|Lexicon CEO Lonnel Coats|
Shares of Lexicon Pharmaceuticals ($LXRX) soared 35% this morning after The Woodlands, TX-based biotech claimed a win in Phase III for one of its lead drugs. The biotech said that telotristat etiprate proved effective against rare cases of carcinoid syndrome, a condition triggered by neuroendocrine tumor cells that causes severe diarrhea.
Lexicon's executive crew stuck to a top-line review of Phase III data for the oral drug, but specified positive data on secondary endpoints.
The primary endpoint was a reduction in bowel movements after 12 weeks of treatment. The secondary endpoints included a statistically significant rate of durability for the 250-mg and 500-mg doses; more than double the rate seen in the placebo arm,
Patients who received 250 mg of telotristat etiprate "experienced a 29% reduction in the average number of daily bowel movements during the final week (week 12) of the study period compared to baseline, and those in the 500-mg arm experienced a 35% reduction, while the placebo group showed a 17% reduction," the company reported. And the rates were consistent with what the company saw in Phase II.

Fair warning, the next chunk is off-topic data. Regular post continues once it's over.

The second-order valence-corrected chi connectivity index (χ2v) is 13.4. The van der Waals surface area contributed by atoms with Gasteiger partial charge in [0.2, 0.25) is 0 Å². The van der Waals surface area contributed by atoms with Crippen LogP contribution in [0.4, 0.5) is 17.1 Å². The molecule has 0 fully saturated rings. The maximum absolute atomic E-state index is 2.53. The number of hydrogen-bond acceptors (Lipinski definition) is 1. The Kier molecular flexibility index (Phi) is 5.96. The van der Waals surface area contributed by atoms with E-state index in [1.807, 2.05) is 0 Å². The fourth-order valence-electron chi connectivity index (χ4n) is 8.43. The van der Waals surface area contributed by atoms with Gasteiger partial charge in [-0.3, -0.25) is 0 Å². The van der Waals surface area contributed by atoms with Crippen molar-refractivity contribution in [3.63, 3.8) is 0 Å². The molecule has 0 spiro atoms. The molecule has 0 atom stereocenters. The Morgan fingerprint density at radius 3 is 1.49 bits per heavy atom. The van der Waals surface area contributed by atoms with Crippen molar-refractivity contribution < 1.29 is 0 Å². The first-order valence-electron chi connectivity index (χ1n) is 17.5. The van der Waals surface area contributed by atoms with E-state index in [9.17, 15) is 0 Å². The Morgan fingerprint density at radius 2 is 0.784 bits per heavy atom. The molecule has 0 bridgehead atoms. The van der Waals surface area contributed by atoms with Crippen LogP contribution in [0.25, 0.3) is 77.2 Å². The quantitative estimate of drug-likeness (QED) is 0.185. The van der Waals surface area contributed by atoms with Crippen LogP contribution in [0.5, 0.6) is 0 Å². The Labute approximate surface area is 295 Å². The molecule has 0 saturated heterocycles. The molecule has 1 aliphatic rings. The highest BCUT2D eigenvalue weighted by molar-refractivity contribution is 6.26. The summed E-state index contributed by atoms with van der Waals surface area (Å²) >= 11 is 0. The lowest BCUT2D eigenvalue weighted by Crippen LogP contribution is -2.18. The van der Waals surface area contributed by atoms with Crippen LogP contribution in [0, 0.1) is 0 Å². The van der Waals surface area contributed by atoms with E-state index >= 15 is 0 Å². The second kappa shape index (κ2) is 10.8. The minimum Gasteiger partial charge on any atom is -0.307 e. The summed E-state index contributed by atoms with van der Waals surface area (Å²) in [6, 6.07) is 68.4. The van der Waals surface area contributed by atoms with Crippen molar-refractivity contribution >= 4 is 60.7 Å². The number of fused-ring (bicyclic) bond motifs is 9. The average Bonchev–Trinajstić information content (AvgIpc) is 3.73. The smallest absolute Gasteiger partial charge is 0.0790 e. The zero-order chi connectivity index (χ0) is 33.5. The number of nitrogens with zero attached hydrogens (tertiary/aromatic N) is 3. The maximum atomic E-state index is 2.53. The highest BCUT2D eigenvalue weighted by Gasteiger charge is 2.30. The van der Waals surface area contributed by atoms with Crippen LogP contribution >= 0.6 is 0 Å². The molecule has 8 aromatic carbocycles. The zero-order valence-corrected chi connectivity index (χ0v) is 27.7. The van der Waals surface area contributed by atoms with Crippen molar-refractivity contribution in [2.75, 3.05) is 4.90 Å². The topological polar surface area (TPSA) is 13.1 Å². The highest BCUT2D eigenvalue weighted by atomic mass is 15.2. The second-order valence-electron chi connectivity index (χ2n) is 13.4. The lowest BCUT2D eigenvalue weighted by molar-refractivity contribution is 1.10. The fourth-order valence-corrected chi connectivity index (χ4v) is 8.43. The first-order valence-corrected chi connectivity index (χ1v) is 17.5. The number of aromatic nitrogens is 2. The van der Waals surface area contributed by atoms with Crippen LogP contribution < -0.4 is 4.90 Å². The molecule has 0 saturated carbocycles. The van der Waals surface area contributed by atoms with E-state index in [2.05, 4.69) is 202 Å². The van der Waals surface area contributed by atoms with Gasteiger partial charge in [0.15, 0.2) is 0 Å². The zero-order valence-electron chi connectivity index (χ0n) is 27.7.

"This morning marks a tremendous milestone for Lexicon," CEO Lonnel Coats told analysts in a call this morning, adding later that the company plans to file both doses for an approval at the FDA in Q1 2016. "We are well on our way toward commercialization."
A 36-week open-label study will track longer term responses to the 500-mg dose, which the company says should help demonstrate a significant improvement in reducing diarrhea compared to the current standard of care. More data from the Phase III study will be released at a later scientific conference.
Lexicon has had its ups and downs over the years. The biotech was forced to reorganize back in early 2014 as it circled its wagons around its other lead program, the SGLT1/2 inhibitor sotagliflozin (LX4211) for diabetes--a rare instance of a small biotech developing a new therapy for such a big and demanding field.
The drug telotristat, which Ipsen partnered on for the European rights, targets tryptophan hydroxylase, an enzyme that triggers the excess serotonin production within mNET cells that leads to carcinoid syndrome.
- here's the release